Irritable bowel syndrome is a common disorder that affects the digestive system, in particular, the large intestine. It has has a variety of names including spastic bowel, colitis, and functional bowel disease. There are four types including IBS with constipation (IBS-C), IBS with diarrhea (IBS-D), alternating (IBS-M), or non of the previous categories, called unsubtyped (IBS-U).
Is IBD the same as IBS?
No. The main difference is that IBS (irritable bowel syndrome) does not cause inflammation, ulcers, or damage to the gastrointestinal system. It is less serious but still presents difficult symptoms such as cramps, bloating, gas, mucus in the stool, diarrhea, constipation, or both. Anemia, weight loss, bleeding, and fever are not symptoms for IBS.
Although IBS is not life threatening, it can cause problems that change quality of life such as impacting work, school, and daily activities.
IBS causes discomfort or pain in the digestive system and trouble with bowel movements, either going more or less often than what is considered to be normal. Associated symptoms are abdominal pain, spasms, gas, and bloating. Most people experience alternating diarrhea and constipation. The symptoms tend to come and go, and can last for days, weeks, or even months at a time.
Possible causes for IBS have been genetically related, overactive bowels, excessive serotonin, certain bacteria or bacterial overgrowth and hormones. It can also be caused by other infections, celiac disease, leaky gut, environmental sensitivities, and malabsorption of nutrients.
The exact cause of IBS is not known. There are many factors that come into play including:
- Inflammation: irritation to the gut lining or excess immune-system function
- Infection: bad bacteria or viruses, an overgrowth of bad bacteria, or excess yeast can trigger IBS.
- Nervous system: Stress often triggers IBS. Poor communication between the gut and brain can cause abnormal changes. This may also be related to amount of serotonin in the gut.
- Excess muscle contractions: when the muscles of the intestine move faster or weaker than normal, there can be IBS symptoms.
Only a limited number of people have severe signs and symptoms.
Symptoms vary from person to person and not everyone will experience all of these. Sometimes there will be severe flare-ups while other times few or no symptoms at all.
- Diarrhea or constipation (sometimes alternating between the two)
- Stomach pain
- Frequent or excess gas
- Mucus in the stool
More severe symptoms such as bleeding, weight loss, extreme pain, or vomiting may indicate a more serious condition — please notify your physician.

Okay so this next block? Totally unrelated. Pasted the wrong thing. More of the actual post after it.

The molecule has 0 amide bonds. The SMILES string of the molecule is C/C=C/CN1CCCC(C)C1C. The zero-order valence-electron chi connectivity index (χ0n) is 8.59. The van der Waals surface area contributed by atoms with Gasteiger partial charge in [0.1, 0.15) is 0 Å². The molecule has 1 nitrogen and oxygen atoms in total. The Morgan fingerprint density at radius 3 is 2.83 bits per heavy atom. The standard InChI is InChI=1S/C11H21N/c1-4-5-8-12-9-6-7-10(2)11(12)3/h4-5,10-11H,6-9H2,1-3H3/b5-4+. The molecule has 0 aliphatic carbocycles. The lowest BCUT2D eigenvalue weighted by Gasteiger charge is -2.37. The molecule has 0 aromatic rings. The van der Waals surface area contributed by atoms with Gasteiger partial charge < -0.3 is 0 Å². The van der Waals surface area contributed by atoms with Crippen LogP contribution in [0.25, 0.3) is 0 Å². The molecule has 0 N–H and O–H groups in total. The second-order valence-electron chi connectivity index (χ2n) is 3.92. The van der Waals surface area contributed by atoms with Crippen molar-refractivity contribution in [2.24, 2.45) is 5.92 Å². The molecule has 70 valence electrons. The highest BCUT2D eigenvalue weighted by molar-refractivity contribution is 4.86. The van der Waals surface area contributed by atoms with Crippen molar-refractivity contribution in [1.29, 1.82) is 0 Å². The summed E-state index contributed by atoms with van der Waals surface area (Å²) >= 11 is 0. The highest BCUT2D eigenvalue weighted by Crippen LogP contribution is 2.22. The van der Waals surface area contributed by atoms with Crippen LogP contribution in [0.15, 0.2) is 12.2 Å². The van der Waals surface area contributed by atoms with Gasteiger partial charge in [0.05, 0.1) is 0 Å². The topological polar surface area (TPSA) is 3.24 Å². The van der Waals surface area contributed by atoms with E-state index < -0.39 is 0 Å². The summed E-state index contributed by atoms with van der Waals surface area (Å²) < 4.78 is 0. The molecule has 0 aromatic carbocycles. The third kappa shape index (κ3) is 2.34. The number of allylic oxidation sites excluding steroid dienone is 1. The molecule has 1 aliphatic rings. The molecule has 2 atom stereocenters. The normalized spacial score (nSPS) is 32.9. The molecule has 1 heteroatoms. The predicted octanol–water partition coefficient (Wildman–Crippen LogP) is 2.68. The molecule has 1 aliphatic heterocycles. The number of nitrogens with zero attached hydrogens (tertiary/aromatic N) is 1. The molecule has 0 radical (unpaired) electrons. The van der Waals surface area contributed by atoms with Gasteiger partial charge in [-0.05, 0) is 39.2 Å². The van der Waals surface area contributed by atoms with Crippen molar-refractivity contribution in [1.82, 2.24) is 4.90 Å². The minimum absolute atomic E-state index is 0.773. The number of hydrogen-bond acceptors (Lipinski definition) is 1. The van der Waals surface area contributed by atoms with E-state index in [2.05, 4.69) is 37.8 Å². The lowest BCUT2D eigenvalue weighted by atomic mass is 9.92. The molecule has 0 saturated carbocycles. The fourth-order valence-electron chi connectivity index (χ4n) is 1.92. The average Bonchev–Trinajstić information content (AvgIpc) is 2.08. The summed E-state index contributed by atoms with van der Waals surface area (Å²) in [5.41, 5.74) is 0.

Triggers can vary greatly from person to person. IBS is different for everyone but it can help to keep track of what you react to and learn how to prevent it.
Although it can be difficult to pinpoint the exact trigger, a few basic changes can make help symptoms improve over time:
- Diet: consider food sensitivities; many people have worse symptoms when they eat or drink certain foods or drinks. Common food triggers include dairy, wheat, sugar, corn, fruit, legumes, caffeine, alcohol, and carbonated beverages.
- Stress: stressful times can trigger IBS symptoms or make them worse. This is because the gut and mind are directly connected.
- Medications or drugs: antibiotics, antidepressants, some illegal drugs can trigger constipation or diarrhea.
- Hormones: women suffering from IBS tend to have more trouble during their periods.
There is no single treatment that works for everyone, therefore it can be difficult to find the trigger. This is why it is important to work with your doctor and track your habits, to discover the cause. No single treatment works for everyone.
Many people can control symptoms through diet and lifestyle change:
- Diet: avoid caffeine, add more fiber (vegetables, whole grains), drink water
- Stress reduction: counseling, mind-body, mindfulness, and stress reduction techniques such as yoga, counseling, and meditation
- Habits: eat smaller meals more often instead of big meals, keep a record of what brings on symptoms, get exercise to help with stress, don’t smoke
More intense symptoms can be treated with medication, therapeutic diets, and counseling.
Be your own expert.
Nori supports you in being your own expert by assisting you in identifying the culprit of your condition. We will help guide you through discovering, identifying, and taking action to change what is making you sick. It’s not just you, studies show that it can take well over 21 days to build a habit.
The main source of material was adapted from: Lipski, Elizabeth, Ph.D., CCN, CHN: Digestive Wellness 4th Ed. McGraw-Hill; 2012